Amid the COVID-19 pandemic, harassment and attacks against Jewish U.S. residents continued at near-record levels according to the Anti-Defamation league. In its annual report
on antisemitism across the United States, ADL announced Tuesday that it recorded 2,024 cases of anti-Jewish assault, harassment or vandalism that occurred in 2020.
While the number of incidents reported to ADL is down 4 percent from 2019, 2020 was still the third worst year on record for reported incidents against American Jews since the anti-hate group began tracking that data back in 1979. It was also the first year since 2017 where no anti-Semitic fatalities were reported.
While anti-Semitic incidents dropped in 2020, cases remained way higher than their pre-2017 levels.
In Texas, contrary to the nationwide trend, ADL saw 5 percent more anti-Jewish incidents reported in 2020 than in 2019.
“Much of that can be attributed to a sharp hike of 320% in the number of vandalism incidents in ADL’s Texoma region in the northern part of the state,” which includes Dallas, Fort Worth, Amarillo, Lubbock, Midland-Odessa, Temple, Waco, Tyler and Marshall as well as all of Oklahoma, “fueling a 53% increase in the number of vandalism incidents in all of Texas,” read an ADL statement on its new report sent to the Houston Press
Texas was in the top 15 states for anti-Semitic activity in 2020 according to ADL.
ADL’s 2020 report referenced 41 specific anti-Jewish incidents in Texas last year: 23 cases of vandalism, 18 cases of harassment and zero physical assaults. Texas was one of only 15 states with more than 40 reported cases of anti-Semitic incidents in 2020; The three states that reported the most were California (289), New Jersey (295) and New York (336).
Cheryl Drazin, Vice President of ADL’s Central Division, wrote in a statement that she and her colleagues “are very concerned about the steep rise” in the number of anti-Semitic vandalism cases in Texas this past year, “which include a swastika drawn on a truck belonging to a Jewish institution, anti-Semitic graffiti on property in Central Dallas, and a big uptick in distribution of white supremacist propaganda over much of North Texas.”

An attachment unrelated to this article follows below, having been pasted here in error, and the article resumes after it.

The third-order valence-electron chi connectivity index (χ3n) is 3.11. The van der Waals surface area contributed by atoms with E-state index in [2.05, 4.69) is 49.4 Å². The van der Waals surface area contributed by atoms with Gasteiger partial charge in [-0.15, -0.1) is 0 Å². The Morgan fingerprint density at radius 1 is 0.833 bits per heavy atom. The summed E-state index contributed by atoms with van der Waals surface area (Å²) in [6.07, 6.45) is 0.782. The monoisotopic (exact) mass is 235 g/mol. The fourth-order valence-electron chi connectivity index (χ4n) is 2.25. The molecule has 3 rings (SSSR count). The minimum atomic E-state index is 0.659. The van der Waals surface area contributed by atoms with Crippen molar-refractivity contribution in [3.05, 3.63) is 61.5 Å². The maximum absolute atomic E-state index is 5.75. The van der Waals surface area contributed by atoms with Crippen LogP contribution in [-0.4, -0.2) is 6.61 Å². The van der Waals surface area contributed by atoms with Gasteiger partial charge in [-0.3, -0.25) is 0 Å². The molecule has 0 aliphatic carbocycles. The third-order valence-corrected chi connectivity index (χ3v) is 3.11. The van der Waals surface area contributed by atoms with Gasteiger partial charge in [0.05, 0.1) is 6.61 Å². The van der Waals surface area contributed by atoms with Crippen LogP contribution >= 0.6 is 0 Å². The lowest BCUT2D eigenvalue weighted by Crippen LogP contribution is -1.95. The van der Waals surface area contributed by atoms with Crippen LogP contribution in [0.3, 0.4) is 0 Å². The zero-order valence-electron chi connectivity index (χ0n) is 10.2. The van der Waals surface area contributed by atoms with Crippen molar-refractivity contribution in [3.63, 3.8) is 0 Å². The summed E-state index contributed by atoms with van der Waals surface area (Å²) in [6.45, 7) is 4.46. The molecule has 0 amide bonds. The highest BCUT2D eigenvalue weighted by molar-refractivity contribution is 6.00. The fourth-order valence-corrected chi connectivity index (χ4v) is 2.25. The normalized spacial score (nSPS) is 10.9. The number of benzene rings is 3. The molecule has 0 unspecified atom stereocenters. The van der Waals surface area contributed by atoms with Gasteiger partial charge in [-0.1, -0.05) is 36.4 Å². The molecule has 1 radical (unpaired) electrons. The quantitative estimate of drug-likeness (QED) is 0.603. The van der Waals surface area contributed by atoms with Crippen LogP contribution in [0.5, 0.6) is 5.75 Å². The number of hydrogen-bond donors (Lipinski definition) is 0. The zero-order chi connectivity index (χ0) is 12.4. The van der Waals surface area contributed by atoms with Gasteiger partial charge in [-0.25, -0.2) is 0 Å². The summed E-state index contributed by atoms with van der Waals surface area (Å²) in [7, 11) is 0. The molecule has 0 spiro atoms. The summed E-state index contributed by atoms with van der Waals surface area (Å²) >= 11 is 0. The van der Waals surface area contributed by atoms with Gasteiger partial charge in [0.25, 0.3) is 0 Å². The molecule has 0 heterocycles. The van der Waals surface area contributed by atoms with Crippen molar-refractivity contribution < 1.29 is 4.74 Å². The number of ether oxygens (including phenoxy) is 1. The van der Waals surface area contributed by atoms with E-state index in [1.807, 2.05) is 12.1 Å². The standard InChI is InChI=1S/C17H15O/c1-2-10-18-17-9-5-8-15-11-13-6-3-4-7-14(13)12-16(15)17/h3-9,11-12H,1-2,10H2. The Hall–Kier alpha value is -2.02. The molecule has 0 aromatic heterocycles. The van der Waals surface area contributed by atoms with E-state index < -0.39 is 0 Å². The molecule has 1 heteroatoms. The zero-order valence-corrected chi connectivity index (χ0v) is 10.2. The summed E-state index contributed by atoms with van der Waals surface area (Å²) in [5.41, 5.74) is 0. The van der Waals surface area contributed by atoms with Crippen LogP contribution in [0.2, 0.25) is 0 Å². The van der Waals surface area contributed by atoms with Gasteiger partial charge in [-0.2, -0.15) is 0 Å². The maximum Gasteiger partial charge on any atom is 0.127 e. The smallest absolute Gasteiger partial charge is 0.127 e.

Jonathan Greenblatt, ADL’s CEO and National Director, said that throughout the pandemic, ADL has “watched baseless and dangerous conspiracy theories circling the web, blaming Jews for the coronavirus,” including accusations that Jewish people bio-engineered COVID-19, “that Jews were singularly spreading the virus,” and that “the Jewish people or the Jewish state were somehow profiting off of the vaccines.”
“All of it was ugly,” Greenblatt said, “derived from long-standing Jewish tropes, and deeply problematic.”
ADL highlighted these bits of anti-Jewish graffiti found in New York in 2020.
Greenblatt believes the still-troubling number of anti-Semitic incidents in the United States even amid the isolation of the coronavirus pandemic proves just how powerful of a force anti-Jewish sentiment remains in the country.
“While it's often thought of as the oldest hatred, it is really the most persistent virus,” Greenblatt said, “because it adapts, and it mutates, and it finds new vulnerabilities to exploit.”
That includes the 196 cases of “Zoombombings” reported to ADL in 2020, cases when bigots and prejudiced pranksters disrupted online video conferences with anti-Semitic messages and images. Of those Zoombombings, 114 targeted Jewish religious, educational or cultural organizations, and 82 happened during K-12 school classes, online campus lectures or other private digital events.
It’s not just hardened anti-Semites or neo-Nazis partaking in this behavior either, according to Oren Segal, Vice President of ADL’s Center on Extremism. Of the 2,024 incidents of antisemitism ADL recorded in 2020, Segal said only “16 percent” were carried out by members of known anti-Jewish hate groups, meaning “the vast majority” of these incidents were carried out “by your average Joes or your average Jills.”
Greenblatt argued that the level of anti-Semitic activity in 2020 mirrored the bigotry faced by other minority groups within the United States during the pandemic: “We saw, of course, the rise of anti-Asian hate, where the AAPI community was victimized time and again. The ugly open wound of racism against the black community continued to fester. And vile conspiracy theories about immigration and immigrants themselves continued to spread.”
“America won’t be safe for our Jews unless it’s safe for all its people,” Greenblatt said of ADL’s stated mission to root out all forms of bigotry in the country. “We are obligated as a Jewish community, [and] we are mandated as an organization to make common cause with others, and to enlist them in our cause. Not through our words, but through our deeds.”